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offenders, and pointed out the various penalties that were fuitable to the different claffes of tranfgreffions. This new difcipline, though of Grecian origin, was eagerly adopted by the Latin churches. Its duration however was but tranfitory, for in the eighth century it began to decline, and was at length entirely fupplanted by, what was called, the new canon of indulgences, in which the bishops and clergy began to trade in the twelfth century, when the univerfal reign of ignorance and fuperftition was dexterously, but basely, improved to fill their coffers, and to drain the purfes of the deluded multitude. All the various ranks and orders of the clergy had each their peculiar method of fleecing the people.
The bishops, when they wanted money for their private pleasures, or for the exigencies of the church, granted to their flock the power of purchasing the remiffion of the penalties imposed upon tranfgreffors, by a fum of money; which was to be applied to certain religious purposes; or, in other words, they published indulgences: which became an inexhauftible fource of wealth to the Epifcopal orders, and enabled them,
as is well known, to form and execute the most difficult fchemes for the enlargement of their authority, and of the external pomp and fplendor of the church.
When the Roman Pontiff's caft an eye on the immenfe treasures, which the fale of these indulgences brought in to the inferior rulers of the church, they limited the power of bishops in remitting the penalties impofed on tranfgreffors, and affumed, almost entirely, this pro-. fitable traffic to themselves. In confequence of which, Rome became the general magazine of indulgences; and the Pontiffs, in order to fupply their coffers, published, not only an univerfal, but also a complete, or, what they called a plenary remiflion of all the temporal pains and penalties which the church had annexed to certain tranfgreffions.
Afterwards they proceeded farther, and not only remitted penalties which the civil and ecclefiaftical laws had enacted against tranfgreffors, but audaciously ufurped the divine prerogative, and impiously pretended to abolish even the punishments of the next world; a step this, which the bishops, with all their X 3
pride and prefumption, had never once ventured to take.
Such proceedings ftood in need of a plaufible defence, but this was impoffible. To juftify, therefore, these scandalous measures of the Pontiffs, a most monftrous and abfurd doctrine was invented" that there actually existed 66 an immense treasure of merit, compofed of the pious deeds and virtu"ous actions which the Saints had performed beyond what was necessary for their own falvation, and which "were therefore applicable to the be"nefit of others-that the guardian and "difpofer of this precious treafure was "the Pope, and therefore he was em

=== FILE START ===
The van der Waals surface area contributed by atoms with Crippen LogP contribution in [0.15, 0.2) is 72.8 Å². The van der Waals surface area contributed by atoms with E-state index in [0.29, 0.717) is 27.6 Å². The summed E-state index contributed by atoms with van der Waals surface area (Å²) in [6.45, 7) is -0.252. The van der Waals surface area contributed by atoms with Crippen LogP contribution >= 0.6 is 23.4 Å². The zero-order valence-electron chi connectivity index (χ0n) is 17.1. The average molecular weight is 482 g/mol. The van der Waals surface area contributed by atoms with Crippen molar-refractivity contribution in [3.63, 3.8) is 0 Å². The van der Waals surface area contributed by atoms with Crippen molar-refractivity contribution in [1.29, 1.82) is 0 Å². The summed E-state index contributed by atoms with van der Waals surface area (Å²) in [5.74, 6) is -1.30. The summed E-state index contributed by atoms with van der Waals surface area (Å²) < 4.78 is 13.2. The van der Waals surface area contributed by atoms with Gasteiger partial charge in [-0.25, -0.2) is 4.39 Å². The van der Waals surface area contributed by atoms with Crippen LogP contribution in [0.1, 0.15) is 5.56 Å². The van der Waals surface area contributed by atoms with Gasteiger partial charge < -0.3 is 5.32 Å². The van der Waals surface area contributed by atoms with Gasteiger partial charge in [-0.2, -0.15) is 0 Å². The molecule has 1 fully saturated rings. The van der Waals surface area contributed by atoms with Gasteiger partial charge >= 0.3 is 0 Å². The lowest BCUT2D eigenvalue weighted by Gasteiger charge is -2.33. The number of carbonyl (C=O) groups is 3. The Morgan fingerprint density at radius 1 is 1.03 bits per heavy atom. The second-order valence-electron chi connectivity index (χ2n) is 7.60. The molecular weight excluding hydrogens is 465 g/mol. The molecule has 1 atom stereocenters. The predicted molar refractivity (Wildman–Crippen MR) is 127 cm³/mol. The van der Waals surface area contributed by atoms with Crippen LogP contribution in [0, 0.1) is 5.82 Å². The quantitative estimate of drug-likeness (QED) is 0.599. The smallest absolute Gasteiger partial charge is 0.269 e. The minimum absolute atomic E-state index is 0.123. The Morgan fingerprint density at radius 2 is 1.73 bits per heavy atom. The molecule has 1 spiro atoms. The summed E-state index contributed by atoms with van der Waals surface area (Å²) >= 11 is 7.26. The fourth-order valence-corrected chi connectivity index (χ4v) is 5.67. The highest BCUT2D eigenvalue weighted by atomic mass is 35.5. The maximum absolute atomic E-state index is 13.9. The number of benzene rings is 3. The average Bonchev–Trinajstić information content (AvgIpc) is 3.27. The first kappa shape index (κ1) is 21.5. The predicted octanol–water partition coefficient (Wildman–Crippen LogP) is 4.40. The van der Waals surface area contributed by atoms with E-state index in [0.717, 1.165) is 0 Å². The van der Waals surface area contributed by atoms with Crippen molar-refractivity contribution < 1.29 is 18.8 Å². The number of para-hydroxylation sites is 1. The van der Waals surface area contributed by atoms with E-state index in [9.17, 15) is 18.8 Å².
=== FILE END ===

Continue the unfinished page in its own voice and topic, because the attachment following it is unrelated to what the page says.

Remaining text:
powered to affign to fuch as he "thought proper, a portion of this " inexhauftible fource of merit, fuitable "to their respective guilt, and fuffici"ent to deliver them from the punish"ment* due to their crimes.' This horrible fuperftition is retained and de
Bellarmine fays of these indulgences, that they extend as well to the high forum, or tribunal of our Saviour CHRIST, as to the internal forum, or court of holy church; that they even profit the dead, and avail them by way of fatisfaction or application. See Abf. of Hift. of Popery, vol. i. p. 173. quarto, 1735. and Bellarm. de Indulg. Lib. i. c. v. p. 28, 31.
fended in the church of Rome to thisday! it was happily banished from England at the reformation; pity but the former fort of indulgences had followed it out of our church! but they are still retained, under the more plaufible, but more explicit term of commutation, which fignifies changing one thing for another, as the punishment of fin for money. Though therefore indulgences and commutations differ in name, they entirely agree in their nature. Their being given, or pretended to be given, to pious ufes, no more falves the offence of taking* fuch money, than a certain lady's giving, or pretending to give, her winnings to the poor, atoned for her playing at cards on a Sunday.
Whatsoever these things may be called, they are certainly judicial abfolutions, and
*To make laws for the punishment of offences, and then to waive or fufpend their execution, for a fum of money paid by the offender, and especially where fuch laws are made on no better principle than with a view to fuch extortion-which I take to have been chiefly the cafe with refpect to the laws of penance-may bring to one's mind Virgil's account of one of the tormented in Tartarus; concerning whom he faith-Æn. vi. 1. 622.
Hic fixit leges pretio atque refixit. He made, and unmade, laws for gold.
Which fufficiently fhews even an heathen's fentiments of fuch a practice.
such as never were heard of in the Chrif tian church till Popery introduced them, See Mofheim, vol. i. 327, 595. edit. Maclaine.
That there were cenfures on offenders against religion and good manners in the apoftolical times-fuch as private admonition, 2 Theff. iii. 15.-public rebuke, and even of a sharp kind, Tit. i. 13.—rejection for obftinate herefy, Tit. iii. 10.and even excommunication itself for grievous and fcandalous offences, 1 Cor. v. 1-5.) is most evident; but I fhould imagine, that if a fum of money had been offered to buy off the cenfures of the church, the offerer would have been anfwered as Simon Magus was-Thy money perifh with thee, &c. Acts viii. 20.
See 13 Edw. I. ftat. 4. commonly called the ftatute of Circumfpecte agatis ;
and 9 Edw. II. ftat. 1. c. 2. and c. 3. See alfo before, vol. i. p. 63, n. and Burn. tit. Penance.